In support of its argument, Whole Foods cited Brodsky v. Safeway Stores, Inc., 41 A.2d 514 (D.C. 1945), aff'd, 152 F.2d 677 (D.C. Cir. 1945), and Orum,138 A.2d 665. Although these cases present factual situations where the plaintiffs slipped and fell in grocery stores, presenting questions as to whether the store had constructive notice of hazardous conditions, the cases diverge from Ms. Kindig's situation in legally significant ways. Both of these cases have plaintiffs who slipped on string beans, which are much smaller hazards that are more difficult to see than a puddle of water. As the court in Orum states, "had the object which caused the appellant's fall been of a more substantial size, a different question might have arisen." 138

A.2d at 666. Making inferences in favor of Ms. Kindig's case, the puddle where she slipped was most likely larger than the size of a string bean, making her case distinguishable from the holding in Orem. More importantly, however, these cases are inapposite to the case at hand given the differences in procedural posture. In both Brodsky and Orum, the trial court granted the defendants' motions for directed verdicts after the plaintiffs had presented their cases at trial. The court concluded that the plaintiffs had presented insufficient evidence to succeed on their claims as a matter of law. Here, Ms. Kindig has not yet presented evidence at trial. The evidence she has already presented, when viewed in a light most favorable to her case, has created several questions of material fact and is sufficient to defeat Whole Foods' motion for summary judgment. While Whole Foods reserves the right to file a motion for directed verdict at the close of Ms. Kindig's case at trial, at this stage the Court is not willing to dismiss her claims on the basis of insufficient evidence as a matter of law.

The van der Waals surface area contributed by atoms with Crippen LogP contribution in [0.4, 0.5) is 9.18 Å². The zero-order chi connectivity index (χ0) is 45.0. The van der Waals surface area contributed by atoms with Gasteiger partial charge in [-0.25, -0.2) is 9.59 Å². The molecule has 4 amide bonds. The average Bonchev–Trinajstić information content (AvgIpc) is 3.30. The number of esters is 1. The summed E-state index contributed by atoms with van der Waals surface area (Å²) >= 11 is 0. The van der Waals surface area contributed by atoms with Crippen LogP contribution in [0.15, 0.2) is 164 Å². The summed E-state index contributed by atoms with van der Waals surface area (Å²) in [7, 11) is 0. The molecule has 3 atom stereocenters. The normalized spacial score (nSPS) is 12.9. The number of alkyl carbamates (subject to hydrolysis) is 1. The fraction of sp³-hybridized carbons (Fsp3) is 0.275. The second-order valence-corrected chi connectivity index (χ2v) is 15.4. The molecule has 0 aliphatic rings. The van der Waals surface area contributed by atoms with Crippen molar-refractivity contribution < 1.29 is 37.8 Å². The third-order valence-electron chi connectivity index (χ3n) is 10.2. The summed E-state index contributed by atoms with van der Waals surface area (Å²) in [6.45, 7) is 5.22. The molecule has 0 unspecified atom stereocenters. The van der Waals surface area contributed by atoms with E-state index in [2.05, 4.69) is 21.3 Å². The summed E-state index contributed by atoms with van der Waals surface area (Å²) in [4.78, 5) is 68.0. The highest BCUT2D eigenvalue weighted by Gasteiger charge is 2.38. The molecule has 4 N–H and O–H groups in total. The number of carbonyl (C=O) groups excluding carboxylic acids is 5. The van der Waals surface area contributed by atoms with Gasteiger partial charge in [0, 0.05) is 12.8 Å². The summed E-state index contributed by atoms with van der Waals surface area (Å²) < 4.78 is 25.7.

The Court denies the Defendant's Motion for Summary Judgment. The Court finds that there are a number of material facts in genuine dispute at this time. Additionally, the Court finds that the Plaintiff has offered sufficient evidence to demonstrate that Whole Foods may have had constructive notice of the hazard, which would establish that Whole Foods had a duty to Ms. Kindig as a customer. Accordingly, the Court denies Defendant's Motion for Summary Judgment.